New Kids on the Block fans, alternately known as either Blockheads or Thirty-something Female Masochists, formally declared vindication today regarding ticket prices for the boy band’s upcoming reunion tour.
Ever since it was revealed that the band (best known for such classic songs as…uh…uh…never mind that, there’s more to a band that the songs they record) would be reuniting, critics, music fans, those with functioning temporal lobes, and cultural observers with a modicum of good taste have questioned the band’s motives in reuniting after a blissful nearly 20-year layoff.
Yet the band’s fans are now having the last laugh, as the reasonable ticket prices for the tour have confounded skeptics and silenced critics who leveled the age-old charge that the Kids “are just in it for the money” and that a reunion tour “would be more pointless than a surf board in Siberia.”
For the NKOTB tour starting in September, ticket prices range anywhere from $35 for a view near the rafters to upwards of $80 for the best floor seats. Prices which, the vast majority of Blockheads agree, are more than appropriate for a band of NKOTB’s stature. “Of all the bands that could described as a footnote on the epic ass of music, NKOTB was the biggest of all!” exclaimed user Iluvjordan in a recent internet posting. “Only between $35 to $80 to see my favorite childhood band at a coldly impersonal, enormous, cavernous arena? Sign me up!”
Although the band was rehearsing 20 hours a day to perfect their instrument-less song and dance craft, an announcement via the band’s website explained the band’s decision to offer such cheap, inexpensive, music-superstar-level prices: “In continuing the NKOTB tradition of honoring its dedicated fans, tickets for this tour have been priced in keeping with rates for other artists of NKOTB’s caliber. We used equivalent artists like Tom Waits and Bob Dylan, as well as other reunited bands such as The Stooges, to gauge our market value. The best tickets only cost about $16 per Kid, though Danny might of course get less.”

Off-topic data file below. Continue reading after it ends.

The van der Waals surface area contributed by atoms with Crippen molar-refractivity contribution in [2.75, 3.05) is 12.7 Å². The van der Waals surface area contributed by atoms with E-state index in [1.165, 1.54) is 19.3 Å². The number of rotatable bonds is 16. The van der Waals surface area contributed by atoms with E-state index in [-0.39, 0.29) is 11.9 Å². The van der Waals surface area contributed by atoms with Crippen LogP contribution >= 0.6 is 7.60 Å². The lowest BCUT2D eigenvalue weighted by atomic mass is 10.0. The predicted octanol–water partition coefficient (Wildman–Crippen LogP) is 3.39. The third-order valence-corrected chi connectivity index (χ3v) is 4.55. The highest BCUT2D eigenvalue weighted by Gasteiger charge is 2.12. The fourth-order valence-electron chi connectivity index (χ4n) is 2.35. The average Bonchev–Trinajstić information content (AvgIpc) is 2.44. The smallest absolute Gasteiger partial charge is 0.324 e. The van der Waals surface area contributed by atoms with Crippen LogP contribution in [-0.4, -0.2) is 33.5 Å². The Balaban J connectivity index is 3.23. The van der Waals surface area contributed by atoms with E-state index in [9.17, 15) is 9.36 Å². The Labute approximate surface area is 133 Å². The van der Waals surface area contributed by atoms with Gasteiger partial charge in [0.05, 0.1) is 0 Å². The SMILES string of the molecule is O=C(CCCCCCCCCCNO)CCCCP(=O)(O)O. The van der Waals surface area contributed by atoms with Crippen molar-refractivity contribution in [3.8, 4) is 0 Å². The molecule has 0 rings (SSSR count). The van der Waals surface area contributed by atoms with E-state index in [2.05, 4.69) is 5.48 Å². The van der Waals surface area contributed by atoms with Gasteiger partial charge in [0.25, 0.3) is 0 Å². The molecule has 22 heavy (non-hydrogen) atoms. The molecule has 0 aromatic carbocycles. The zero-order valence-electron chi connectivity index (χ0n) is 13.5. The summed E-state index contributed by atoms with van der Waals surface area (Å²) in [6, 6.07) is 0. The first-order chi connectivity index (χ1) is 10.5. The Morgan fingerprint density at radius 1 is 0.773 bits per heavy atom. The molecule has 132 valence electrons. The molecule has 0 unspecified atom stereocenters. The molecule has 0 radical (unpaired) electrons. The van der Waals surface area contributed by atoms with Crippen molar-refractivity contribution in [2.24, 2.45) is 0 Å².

Kathy McMontgomery, an avid 35 year-old Blockhead from Wheeling, West Virginia who still boasts about her NKOTB ankle tattoo, took a quick break from her work-at-home telemarketing job to express a view shared by many of the band’s fans: “All we’ve heard since the reunion was announced was that the band was doing it just for the money. Let’s be clear: the ticket prices for this tour clearly answer that accusation.”
Husband John McMontgomery, a rare male NKOTB fan who didn’t request that his identity be withheld for this report, echoed his wife’s sentiments: “An NKOTB reunion comes along, if you’re really, really, really lucky, only once in a lifetime. Although you can’t really put on a price on that, I think it’s fair to say that the prices speak for themselves.”
The Blockheads also feel that the going rates for the upcoming tour confirm their belief that the band’s primary motives in touring are strictly fan-based. “No question these low, low, bargain basement liquidation ticket costs clearly show the Kids are doing the tour for the fans,” stated Annie Franzen-Crosby of Kansas City, MO. “With these ridiculously low ticket prices, it’s clear the Kids aren’t interested in making any profit. This is truly a tour for the fans, just like we also thought.”
Franzen-Crosby added, a bit less diplomatically, “All those critics who thought the reunion was simply a way for the band to cash in on some people’s love of irrelevant, nostalgic, mediocre, disposable kitsch can shove it. We’re rough.”